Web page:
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Every matrix corresponds to a linear transformation. Equivalently, for every linear map one can find a corresponding matrix, associated to the function through a specific base.

Let's consider for example the linear transformation $f:\mathbb{R}^3\rightarrow\mathbb{R}^3$ defined by \begin{equation} f(1,0,0)=(0,1,0)\\ f(0,1,1)=(1,1,0)\\ f(0,0,1)=(1,0,0) \end{equation} and the base $B=(0,1,1),(0,1,0),(1,0,0)$. The matrix associated to $f$ through $B$ should be (it comes from a prevoius answer I've asked) \begin{equation} M_{f}^B=\begin{pmatrix} 1&0&0\\1&1&1\\0&0&0 \end{pmatrix} \end{equation} How can one verify if the calculations are correct?

Shouldn't it be by multiplying the obtained matrix $M_{f}^B$ for the coordinates of the vector with respect to the base of the domain and checking if the result is the vector of the coordinates with respect to the base of the codomain? Hence, in this case, considering for example the second vector of $B$, \begin{equation} M_{f}^B\cdot(0,1,1)^T= \begin{pmatrix} 0&0&0\\1&1&1\\0&0&1 \end{pmatrix} \begin{pmatrix} 0\\1\\1 \end{pmatrix}=(0,2,1) \end{equation} Anyway $(0,2,1)\neq (1,1,0)=f(0,1,1)=f(b_{2})$ so the matrix is uncorrect. Or is my reasoning that is wrong?

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In order to discovery what is the matrix that represent the linear transformation we have to check what happen wich the image of the basis. Let's do that for a space wich dimension 2 but the idea is the same for any finite space. Let be $E=\{e_1,e_2\}$ the base of the space and $f:\mathbb{R}^2\rightarrow\mathbb{R}^2$ a linear function. So $$f(x,y)=f(xe_1+ye_2)=xf(e_1)+yf(e_2)=\begin{pmatrix} f(e_1)&f(e_2) \end{pmatrix} \begin{pmatrix} x\\y \end{pmatrix}$$ where $\begin{pmatrix} f(e_1)&f(e_2) \end{pmatrix}$ is the matrix that represent the linear transformation at the base $E=\{e_1,e_2\}$. Using that idea we can see that on the specific example we have that represent the transformation at the canonical basis is: $$M_f^C=\begin{pmatrix} 0&0&1\\1&1&0\\0&0&0 \end{pmatrix}$$ and we can also see that the matrix $$(C \rightarrow B)=\begin{pmatrix} 0&0&1\\1&1&0\\1&0&0 \end{pmatrix}$$ is the matrix that change from the canonical base to the base $B=\{(0,1,1),(0,1,0),(1,0,0)\}$ and so $$\begin{equation} M_{f}^B=\begin{pmatrix} 0&0&1\\1&1&0\\1&0&0 \end{pmatrix}\begin{pmatrix} 0&0&1\\1&1&0\\0&0&0 \end{pmatrix}=\begin{pmatrix} 0&0&0\\1&1&1\\0&0&1 \end{pmatrix}\end{equation}$$ The problem with the calculation bellow $$\begin{equation} M_{f}^B\cdot(0,1,1)^T= \begin{pmatrix} 0&0&0\\1&1&1\\0&0&1 \end{pmatrix} \begin{pmatrix} 0\\1\\1 \end{pmatrix}=(0,2,1) \end{equation}$$ is that $M_f^B$ is written at the base B and $(0,1,1)$ is written at the canonical base. You have to use the same base to do the calculation. Or change everybody to the canonical base or to the base B.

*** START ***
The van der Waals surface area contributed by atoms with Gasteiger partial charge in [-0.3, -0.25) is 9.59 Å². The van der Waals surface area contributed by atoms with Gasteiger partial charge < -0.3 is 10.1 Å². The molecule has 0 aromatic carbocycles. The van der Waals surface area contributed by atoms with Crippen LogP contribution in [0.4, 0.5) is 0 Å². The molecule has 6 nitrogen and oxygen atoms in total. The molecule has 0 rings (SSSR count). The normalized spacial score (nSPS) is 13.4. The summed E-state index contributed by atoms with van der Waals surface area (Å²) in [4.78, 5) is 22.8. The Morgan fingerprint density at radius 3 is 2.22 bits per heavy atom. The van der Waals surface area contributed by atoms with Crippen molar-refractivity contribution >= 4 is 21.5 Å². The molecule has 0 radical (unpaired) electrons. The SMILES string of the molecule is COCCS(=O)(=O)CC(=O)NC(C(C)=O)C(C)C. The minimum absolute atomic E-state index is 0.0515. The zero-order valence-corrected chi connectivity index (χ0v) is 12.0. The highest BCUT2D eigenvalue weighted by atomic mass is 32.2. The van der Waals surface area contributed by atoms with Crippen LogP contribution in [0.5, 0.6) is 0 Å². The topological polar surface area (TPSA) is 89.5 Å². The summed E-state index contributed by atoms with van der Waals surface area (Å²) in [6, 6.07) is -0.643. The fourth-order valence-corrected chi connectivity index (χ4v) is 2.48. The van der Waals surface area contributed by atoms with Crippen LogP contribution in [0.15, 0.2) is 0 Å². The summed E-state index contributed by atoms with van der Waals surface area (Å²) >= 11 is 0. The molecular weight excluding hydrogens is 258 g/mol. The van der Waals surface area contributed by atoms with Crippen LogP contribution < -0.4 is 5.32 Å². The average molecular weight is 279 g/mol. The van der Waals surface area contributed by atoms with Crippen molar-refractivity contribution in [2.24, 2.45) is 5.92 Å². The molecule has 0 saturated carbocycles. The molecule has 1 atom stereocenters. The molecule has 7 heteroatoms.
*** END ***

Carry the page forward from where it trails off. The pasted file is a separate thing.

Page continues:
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  • $\begingroup$ First of all thank you for your answer @Arnaldo. I understood the last part of your answer. But how did you find the matrix $C\rightarrow B$? Since $ (1,0,0)=0(0,1,1)+0(0,1,0)+1(1,0,0)\\ (0,1,0)=0(0,1,1)+1(0,1,0)+0(1,0,0)\\ (0,0,1)=1(0,1,1)-1(0,1,0)+0(1,0,0)\\$ shouldn't the matrix be $(C\rightarrow B)=\begin{pmatrix} 0&0&1\\0&1&0\\1&-1&0 \end{pmatrix}$? $\endgroup$ – M.Giacchello Dec 1 '16 at 15:47
  • $\begingroup$ If you apply $(C\rightarrow B)$ at the canonical base you will get the base $B$. $\endgroup$ – Arnaldo Dec 1 '16 at 16:11

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